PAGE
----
The privilege is asserted in the face of a legal demand for the communications, such as a discovery request or a demand that the lawyer testify under oath.
This privilege exists when there is an attorney-client relationship.
Under the Model Rules of Professional Conduct, the attorney-client privilege exists for a potential client. Under Togstad v. Vesely, 291 N.W.2d 686 (1980), a non-client can claim to be a prospective client if: 1) the non-client seeks legal advice, 2) then the non-client reasonably relies on that advice as legal advice, and 3) the attorney does not attempt to dissuade the non-client from relying on the advice.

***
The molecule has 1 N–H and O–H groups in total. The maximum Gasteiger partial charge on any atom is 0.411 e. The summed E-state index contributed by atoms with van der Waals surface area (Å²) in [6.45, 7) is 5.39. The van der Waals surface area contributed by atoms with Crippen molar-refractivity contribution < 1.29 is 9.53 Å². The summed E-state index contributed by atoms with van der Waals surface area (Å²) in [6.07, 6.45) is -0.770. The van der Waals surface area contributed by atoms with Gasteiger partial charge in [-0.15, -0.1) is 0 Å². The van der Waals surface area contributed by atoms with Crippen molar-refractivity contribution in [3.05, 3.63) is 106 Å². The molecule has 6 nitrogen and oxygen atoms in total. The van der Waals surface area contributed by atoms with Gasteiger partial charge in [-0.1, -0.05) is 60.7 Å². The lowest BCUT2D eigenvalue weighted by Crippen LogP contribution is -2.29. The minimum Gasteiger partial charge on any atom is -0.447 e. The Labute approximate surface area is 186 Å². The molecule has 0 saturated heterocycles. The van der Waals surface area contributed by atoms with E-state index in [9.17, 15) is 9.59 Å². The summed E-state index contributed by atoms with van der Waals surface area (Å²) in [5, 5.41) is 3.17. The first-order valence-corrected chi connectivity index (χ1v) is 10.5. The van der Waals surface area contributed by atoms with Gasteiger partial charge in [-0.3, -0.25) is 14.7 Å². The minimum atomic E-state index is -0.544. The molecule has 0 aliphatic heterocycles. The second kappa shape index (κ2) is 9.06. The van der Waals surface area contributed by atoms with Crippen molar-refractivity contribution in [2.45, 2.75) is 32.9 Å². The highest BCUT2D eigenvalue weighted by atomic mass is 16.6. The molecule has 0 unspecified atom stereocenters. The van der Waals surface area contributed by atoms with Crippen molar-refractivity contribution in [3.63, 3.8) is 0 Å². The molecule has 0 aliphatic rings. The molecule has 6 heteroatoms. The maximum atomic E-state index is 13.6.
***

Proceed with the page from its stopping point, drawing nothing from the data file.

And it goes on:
If the non-client is considered a prospective client under Togstad, then the attorney-client privilege will extend to that prospective client.